According to a recent report there were 9,000 ESOPs in the early 1990s, with that number falling to 7,700 plans in 2000 and climbing again to 9,225 plans in 2005.
The number of firms that are majority-owned by their ESOP is now estimated to be about 2,500, and roughly a thousand firms are believed to be 100% ESOP-owned. Today, about 10m employees participate in an ESOP, or about one of every 11 workers in the private sector, the article said.
While some argue that ESOPs are a method of sharing the capitalism, many companies implement the plans because of a belief that it encourages worker productivity and helps the business's bottom line. A 2006 survey found 91% of 426 responding companies said creating their ESOP was a good business decision that helped the company. Almost three-quarters also reported that their company stock outperformed three major stock indexes in 2005. A previous survey found that 82% of respondents said their ESOP improved worker motivation and productivity.
In 2002, testimony before the U.S. House Subcommittee on Employer-Employee Relations, Douglas Kruse of Rutgers University told congressional members that "25 years of research shows that employee ownership often leads to higher-performing workplaces and better compensation and worklives for employees."
In a 2003 working paper, research showed that “employee ownership firms tend to match or exceed the performance of other similar firms on average.” The authors also suggested that average productivity could be as much as 5% higher at employee-owned firms.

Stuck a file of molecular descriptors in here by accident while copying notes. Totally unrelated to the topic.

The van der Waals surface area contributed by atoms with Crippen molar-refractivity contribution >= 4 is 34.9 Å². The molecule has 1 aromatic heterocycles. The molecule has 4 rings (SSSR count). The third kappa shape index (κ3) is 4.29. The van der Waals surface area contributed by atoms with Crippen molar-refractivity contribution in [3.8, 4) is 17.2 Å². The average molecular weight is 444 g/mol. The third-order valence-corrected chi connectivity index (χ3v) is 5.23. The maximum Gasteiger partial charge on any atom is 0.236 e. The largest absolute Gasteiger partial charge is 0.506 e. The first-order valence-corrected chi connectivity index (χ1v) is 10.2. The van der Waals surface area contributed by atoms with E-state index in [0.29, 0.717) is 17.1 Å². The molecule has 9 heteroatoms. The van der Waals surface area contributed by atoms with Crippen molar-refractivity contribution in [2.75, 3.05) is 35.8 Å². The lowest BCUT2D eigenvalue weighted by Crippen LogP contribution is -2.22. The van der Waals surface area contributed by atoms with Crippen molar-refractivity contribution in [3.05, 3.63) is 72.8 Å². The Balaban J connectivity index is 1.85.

According to the article, a current project is aimed at looking more in depth at the problems with ESOPs, including the phenomenon called “shirking” (not all employees carry their weight equally) and the financial problem of lack of diversity of investments for those employees in an ESOP.
However, using data from the Shared Capitalism project in a paper for the annual conference of the Labor and Employment Relations Association the authors noted that “while far from adequate from the standpoint of financing retirement, the median pension wealth of ESOP participants is over four times higher than the median household pension wealth, and that company stock ownership in ESOPs, while highly concentrated, is considerably less concentrated than stock ownership.”
Source(s): National Center for Employee Ownership (NCEO), Employee Ownership Foundation, Federal Reserve, National Bureau of Economic Research (NBER)